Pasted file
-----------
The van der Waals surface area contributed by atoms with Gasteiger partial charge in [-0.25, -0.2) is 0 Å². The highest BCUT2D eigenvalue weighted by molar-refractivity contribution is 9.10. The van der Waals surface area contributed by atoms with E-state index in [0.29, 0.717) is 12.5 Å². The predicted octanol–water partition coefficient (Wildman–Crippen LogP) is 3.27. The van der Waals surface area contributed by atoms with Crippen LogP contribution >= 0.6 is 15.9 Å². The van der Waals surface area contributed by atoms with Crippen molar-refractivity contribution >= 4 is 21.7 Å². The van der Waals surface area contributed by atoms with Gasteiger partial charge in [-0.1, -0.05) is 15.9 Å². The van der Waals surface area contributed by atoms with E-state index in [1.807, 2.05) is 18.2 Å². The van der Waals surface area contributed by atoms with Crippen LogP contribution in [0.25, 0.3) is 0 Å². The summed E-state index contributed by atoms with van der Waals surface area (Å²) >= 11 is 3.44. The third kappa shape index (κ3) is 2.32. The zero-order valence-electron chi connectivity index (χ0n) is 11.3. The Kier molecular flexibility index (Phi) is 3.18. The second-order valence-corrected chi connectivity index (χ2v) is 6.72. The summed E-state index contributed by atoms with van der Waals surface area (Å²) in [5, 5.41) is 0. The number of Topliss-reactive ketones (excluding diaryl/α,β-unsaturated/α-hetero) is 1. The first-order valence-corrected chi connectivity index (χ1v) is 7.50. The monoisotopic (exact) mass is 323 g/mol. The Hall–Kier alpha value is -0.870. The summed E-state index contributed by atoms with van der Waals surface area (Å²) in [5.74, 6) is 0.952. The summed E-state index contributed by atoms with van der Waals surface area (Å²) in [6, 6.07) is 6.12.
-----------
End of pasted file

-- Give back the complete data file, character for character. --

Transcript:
The van der Waals surface area contributed by atoms with Gasteiger partial charge in [-0.25, -0.2) is 0 Å². The highest BCUT2D eigenvalue weighted by molar-refractivity contribution is 9.10. The van der Waals surface area contributed by atoms with E-state index in [0.29, 0.717) is 12.5 Å². The predicted octanol–water partition coefficient (Wildman–Crippen LogP) is 3.27. The van der Waals surface area contributed by atoms with Crippen LogP contribution >= 0.6 is 15.9 Å². The van der Waals surface area contributed by atoms with Crippen molar-refractivity contribution >= 4 is 21.7 Å². The van der Waals surface area contributed by atoms with Gasteiger partial charge in [-0.1, -0.05) is 15.9 Å². The van der Waals surface area contributed by atoms with E-state index in [1.807, 2.05) is 18.2 Å². The van der Waals surface area contributed by atoms with Crippen LogP contribution in [0.25, 0.3) is 0 Å². The summed E-state index contributed by atoms with van der Waals surface area (Å²) >= 11 is 3.44. The third kappa shape index (κ3) is 2.32. The zero-order valence-electron chi connectivity index (χ0n) is 11.3. The Kier molecular flexibility index (Phi) is 3.18. The second-order valence-corrected chi connectivity index (χ2v) is 6.72. The summed E-state index contributed by atoms with van der Waals surface area (Å²) in [5, 5.41) is 0. The number of Topliss-reactive ketones (excluding diaryl/α,β-unsaturated/α-hetero) is 1. The first-order valence-corrected chi connectivity index (χ1v) is 7.50. The monoisotopic (exact) mass is 323 g/mol. The Hall–Kier alpha value is -0.870. The summed E-state index contributed by atoms with van der Waals surface area (Å²) in [5.74, 6) is 0.952. The summed E-state index contributed by atoms with van der Waals surface area (Å²) in [6, 6.07) is 6.12.